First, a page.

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None harvests rain water

Published: 04th June 2013 11:49 AM  |   Last Updated: 04th June 2013 11:49 AM   |  A+A-

03water

A few months back, every drop of water was priceless for Kochiites  with the city witnessing acute water shortage. With monsoon strengthening,  the water woes might have been solved to an extend.

However, the need to save the precious water may not have dawned on most of   us as the majority of the Rain Water Harnessing Units (RWHU) in the city remains unused and it seems all the water we need for next summer might just get wasted this monsoon.

The two RWHUs in front of the Cheranellore panchayat office and one before  the panchayat homoeo dispensary are left without proper maintenance for long years. These RWHUs, which cannot be used now, were built spending lakhs. Cheranellore panchayat president Suresh Babu says people don’t really want to depend on RWHU here. “Though Cheranellore faced severe drought during this summer, people in the vicinity were not willing to use the water from these RWHUs. Why should we repair it then?” asks Suresh.

The RWHUs at the Maharaja’s College were made from the abandoned gas tanks at the chemistry lab. Not only these tanks are ill-equipped to harness rain water, it has also turned to filthy water tank. If not for a board placed next to it, none would recognise it as an RWHU. At the time of its inauguration, conducted by singer K J Yesudas, the scheme boasted about conserving 3 lakh litres of rain water. However, former college principal Mary Metilda said the shortage of funds for maintenance of the tank was the reason for its poor state. “Unless the government allocate funds specifically for the maintenance of RWHUs, the college is helpless,” she said.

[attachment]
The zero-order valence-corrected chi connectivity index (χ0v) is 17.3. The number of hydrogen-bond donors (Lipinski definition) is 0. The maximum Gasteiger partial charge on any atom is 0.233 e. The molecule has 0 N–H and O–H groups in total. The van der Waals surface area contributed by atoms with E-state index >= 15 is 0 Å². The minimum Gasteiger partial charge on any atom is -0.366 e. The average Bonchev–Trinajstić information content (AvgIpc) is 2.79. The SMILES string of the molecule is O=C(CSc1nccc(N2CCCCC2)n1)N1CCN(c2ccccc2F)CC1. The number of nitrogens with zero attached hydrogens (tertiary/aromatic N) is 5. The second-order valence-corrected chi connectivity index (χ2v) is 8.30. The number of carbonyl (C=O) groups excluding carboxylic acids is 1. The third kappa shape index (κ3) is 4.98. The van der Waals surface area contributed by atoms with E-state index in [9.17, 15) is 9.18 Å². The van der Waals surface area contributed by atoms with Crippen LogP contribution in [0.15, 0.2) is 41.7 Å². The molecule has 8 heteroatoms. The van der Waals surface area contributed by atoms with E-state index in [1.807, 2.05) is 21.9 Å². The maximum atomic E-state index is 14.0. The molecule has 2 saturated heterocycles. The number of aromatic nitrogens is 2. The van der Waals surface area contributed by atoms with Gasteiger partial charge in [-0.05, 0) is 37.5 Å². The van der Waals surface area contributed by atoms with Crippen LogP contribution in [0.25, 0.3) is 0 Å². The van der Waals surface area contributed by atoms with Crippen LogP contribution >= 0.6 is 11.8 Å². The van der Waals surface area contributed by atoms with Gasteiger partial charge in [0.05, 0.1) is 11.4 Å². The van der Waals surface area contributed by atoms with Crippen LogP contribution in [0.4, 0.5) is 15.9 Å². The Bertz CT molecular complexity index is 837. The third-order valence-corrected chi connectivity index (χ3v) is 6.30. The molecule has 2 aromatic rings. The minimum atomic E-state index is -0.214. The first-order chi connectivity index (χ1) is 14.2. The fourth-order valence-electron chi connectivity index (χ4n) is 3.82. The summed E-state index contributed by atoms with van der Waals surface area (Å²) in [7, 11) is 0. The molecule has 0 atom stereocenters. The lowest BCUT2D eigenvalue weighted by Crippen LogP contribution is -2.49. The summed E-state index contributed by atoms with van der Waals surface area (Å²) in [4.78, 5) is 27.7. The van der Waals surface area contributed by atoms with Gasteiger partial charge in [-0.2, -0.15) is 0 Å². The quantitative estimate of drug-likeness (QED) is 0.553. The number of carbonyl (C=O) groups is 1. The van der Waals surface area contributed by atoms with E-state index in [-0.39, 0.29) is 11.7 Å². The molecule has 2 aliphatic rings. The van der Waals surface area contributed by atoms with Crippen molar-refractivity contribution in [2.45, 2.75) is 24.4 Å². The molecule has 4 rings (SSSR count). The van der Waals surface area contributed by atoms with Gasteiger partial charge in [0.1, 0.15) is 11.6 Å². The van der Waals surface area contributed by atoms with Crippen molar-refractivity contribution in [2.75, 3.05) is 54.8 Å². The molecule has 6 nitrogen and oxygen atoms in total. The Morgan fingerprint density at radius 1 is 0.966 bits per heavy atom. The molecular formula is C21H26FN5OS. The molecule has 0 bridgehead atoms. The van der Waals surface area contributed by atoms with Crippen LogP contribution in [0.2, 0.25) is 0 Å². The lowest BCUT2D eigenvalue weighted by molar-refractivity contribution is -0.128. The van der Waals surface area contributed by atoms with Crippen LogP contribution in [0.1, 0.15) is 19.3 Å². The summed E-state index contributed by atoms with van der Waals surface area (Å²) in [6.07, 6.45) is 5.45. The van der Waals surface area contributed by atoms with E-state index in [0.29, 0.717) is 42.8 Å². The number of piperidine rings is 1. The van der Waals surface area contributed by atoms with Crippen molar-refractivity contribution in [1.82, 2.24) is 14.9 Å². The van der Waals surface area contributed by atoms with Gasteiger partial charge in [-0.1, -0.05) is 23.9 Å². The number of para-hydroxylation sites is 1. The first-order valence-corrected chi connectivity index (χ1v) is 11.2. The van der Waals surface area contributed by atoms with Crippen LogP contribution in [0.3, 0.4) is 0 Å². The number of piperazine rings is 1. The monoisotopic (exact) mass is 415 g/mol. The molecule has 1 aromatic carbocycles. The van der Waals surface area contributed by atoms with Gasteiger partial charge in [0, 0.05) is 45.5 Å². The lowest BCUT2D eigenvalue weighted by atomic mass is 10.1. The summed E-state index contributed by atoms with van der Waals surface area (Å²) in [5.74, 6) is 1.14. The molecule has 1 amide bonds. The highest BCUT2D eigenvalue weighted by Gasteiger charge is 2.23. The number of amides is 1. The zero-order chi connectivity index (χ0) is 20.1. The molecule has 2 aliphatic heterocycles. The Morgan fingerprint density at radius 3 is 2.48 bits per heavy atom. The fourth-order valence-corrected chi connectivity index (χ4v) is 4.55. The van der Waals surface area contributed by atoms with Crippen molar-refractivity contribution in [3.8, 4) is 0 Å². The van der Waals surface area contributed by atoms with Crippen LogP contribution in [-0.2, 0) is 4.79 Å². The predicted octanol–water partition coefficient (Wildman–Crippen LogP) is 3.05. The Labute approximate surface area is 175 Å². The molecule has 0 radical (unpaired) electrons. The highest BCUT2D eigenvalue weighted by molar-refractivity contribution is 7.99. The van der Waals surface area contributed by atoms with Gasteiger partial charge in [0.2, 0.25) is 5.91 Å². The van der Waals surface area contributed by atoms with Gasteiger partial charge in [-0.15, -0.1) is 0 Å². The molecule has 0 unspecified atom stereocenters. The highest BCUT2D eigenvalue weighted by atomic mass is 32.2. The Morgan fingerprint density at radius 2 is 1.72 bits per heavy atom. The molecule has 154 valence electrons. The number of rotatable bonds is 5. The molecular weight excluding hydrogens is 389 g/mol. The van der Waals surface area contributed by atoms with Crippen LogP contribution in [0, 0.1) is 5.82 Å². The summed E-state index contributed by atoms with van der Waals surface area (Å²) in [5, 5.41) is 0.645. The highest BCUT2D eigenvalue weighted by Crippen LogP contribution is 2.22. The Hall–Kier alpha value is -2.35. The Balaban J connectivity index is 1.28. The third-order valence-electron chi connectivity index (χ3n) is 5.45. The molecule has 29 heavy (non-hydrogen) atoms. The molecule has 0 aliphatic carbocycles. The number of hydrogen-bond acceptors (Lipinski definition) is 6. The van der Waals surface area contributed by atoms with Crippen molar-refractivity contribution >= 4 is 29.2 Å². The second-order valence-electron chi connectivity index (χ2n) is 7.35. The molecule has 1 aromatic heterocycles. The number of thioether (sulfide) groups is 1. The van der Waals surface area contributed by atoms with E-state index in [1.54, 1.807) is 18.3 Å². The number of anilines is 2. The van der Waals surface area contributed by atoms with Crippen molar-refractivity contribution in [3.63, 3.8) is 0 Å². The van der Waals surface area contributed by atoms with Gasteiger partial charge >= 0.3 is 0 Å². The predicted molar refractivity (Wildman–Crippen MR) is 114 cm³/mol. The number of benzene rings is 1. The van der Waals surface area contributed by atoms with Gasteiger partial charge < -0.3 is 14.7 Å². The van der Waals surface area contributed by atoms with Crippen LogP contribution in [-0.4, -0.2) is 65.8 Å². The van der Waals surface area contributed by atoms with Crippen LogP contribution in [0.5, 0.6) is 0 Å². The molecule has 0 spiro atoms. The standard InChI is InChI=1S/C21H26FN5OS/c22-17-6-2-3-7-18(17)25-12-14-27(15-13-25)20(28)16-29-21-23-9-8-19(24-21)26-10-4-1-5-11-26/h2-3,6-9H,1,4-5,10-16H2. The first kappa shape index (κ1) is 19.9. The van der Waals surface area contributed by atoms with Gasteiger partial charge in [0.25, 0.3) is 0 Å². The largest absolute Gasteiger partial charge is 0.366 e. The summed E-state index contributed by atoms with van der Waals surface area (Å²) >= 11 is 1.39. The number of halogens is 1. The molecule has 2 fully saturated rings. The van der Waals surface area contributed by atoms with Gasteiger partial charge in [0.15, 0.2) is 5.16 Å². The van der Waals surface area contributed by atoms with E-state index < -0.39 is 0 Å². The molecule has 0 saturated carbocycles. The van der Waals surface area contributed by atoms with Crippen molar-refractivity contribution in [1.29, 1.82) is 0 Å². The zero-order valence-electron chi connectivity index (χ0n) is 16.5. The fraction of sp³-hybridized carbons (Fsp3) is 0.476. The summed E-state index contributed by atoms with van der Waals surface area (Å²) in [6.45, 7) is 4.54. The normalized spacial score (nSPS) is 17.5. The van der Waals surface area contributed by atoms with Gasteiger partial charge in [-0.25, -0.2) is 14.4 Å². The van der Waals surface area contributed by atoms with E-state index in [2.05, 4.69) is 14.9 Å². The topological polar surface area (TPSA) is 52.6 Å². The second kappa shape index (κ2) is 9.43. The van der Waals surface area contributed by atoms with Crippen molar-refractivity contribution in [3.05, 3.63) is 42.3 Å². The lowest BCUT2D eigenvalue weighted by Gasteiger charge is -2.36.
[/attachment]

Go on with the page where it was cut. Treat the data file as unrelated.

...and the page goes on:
A study conducted a few years back reported that Kochi’s 11 lakh residents need 91 million litres of water a day. Out of this, only 68 million litres a day is provided by the Kerala State Water Authority. This makes a strong case to conserve rain water in Kochi.

P S Prakash, Karuvelpady councillor and chairman of Drinking Water Working Group under the Kochi Corporation, said RWHU maintenance should be taken seriously. “Even government hospitals and colleges do not take the issue seriously,” he said. Dr N B Narasimha Prasad, executive director, CWRDM, said besides recharging ground water, RWHUs are particularly important for reducing the pollution.



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